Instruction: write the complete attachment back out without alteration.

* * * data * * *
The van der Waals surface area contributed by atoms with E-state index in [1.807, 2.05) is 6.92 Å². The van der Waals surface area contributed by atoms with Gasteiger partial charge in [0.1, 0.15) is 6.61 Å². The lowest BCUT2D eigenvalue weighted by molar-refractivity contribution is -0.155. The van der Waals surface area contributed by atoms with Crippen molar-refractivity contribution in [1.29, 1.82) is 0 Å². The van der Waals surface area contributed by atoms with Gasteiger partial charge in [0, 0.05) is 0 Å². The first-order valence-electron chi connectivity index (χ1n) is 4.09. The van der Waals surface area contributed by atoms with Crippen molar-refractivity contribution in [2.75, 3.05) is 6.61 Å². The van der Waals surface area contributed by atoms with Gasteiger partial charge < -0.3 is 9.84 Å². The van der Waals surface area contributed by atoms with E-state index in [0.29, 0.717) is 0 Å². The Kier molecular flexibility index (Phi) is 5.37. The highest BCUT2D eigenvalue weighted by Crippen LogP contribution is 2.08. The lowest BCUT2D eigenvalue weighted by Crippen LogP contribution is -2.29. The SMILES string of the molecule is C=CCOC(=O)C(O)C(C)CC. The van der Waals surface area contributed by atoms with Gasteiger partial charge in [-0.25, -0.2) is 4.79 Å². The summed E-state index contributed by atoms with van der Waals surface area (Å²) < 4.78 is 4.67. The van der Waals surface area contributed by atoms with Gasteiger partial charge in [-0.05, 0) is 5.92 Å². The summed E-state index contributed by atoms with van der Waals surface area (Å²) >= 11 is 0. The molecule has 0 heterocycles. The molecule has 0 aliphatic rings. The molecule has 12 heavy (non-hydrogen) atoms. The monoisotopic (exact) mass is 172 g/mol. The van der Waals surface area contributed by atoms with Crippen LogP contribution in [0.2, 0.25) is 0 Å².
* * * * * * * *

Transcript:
The van der Waals surface area contributed by atoms with E-state index in [1.807, 2.05) is 6.92 Å². The van der Waals surface area contributed by atoms with Gasteiger partial charge in [0.1, 0.15) is 6.61 Å². The lowest BCUT2D eigenvalue weighted by molar-refractivity contribution is -0.155. The van der Waals surface area contributed by atoms with Crippen molar-refractivity contribution in [1.29, 1.82) is 0 Å². The van der Waals surface area contributed by atoms with Gasteiger partial charge in [0, 0.05) is 0 Å². The first-order valence-electron chi connectivity index (χ1n) is 4.09. The van der Waals surface area contributed by atoms with Crippen molar-refractivity contribution in [2.75, 3.05) is 6.61 Å². The van der Waals surface area contributed by atoms with Gasteiger partial charge < -0.3 is 9.84 Å². The van der Waals surface area contributed by atoms with E-state index in [0.29, 0.717) is 0 Å². The Kier molecular flexibility index (Phi) is 5.37. The highest BCUT2D eigenvalue weighted by Crippen LogP contribution is 2.08. The lowest BCUT2D eigenvalue weighted by Crippen LogP contribution is -2.29. The SMILES string of the molecule is C=CCOC(=O)C(O)C(C)CC. The van der Waals surface area contributed by atoms with Gasteiger partial charge in [-0.25, -0.2) is 4.79 Å². The summed E-state index contributed by atoms with van der Waals surface area (Å²) < 4.78 is 4.67. The van der Waals surface area contributed by atoms with Gasteiger partial charge in [-0.05, 0) is 5.92 Å². The summed E-state index contributed by atoms with van der Waals surface area (Å²) >= 11 is 0. The molecule has 0 heterocycles. The molecule has 0 aliphatic rings. The molecule has 12 heavy (non-hydrogen) atoms. The monoisotopic (exact) mass is 172 g/mol. The van der Waals surface area contributed by atoms with Crippen LogP contribution in [0.2, 0.25) is 0 Å².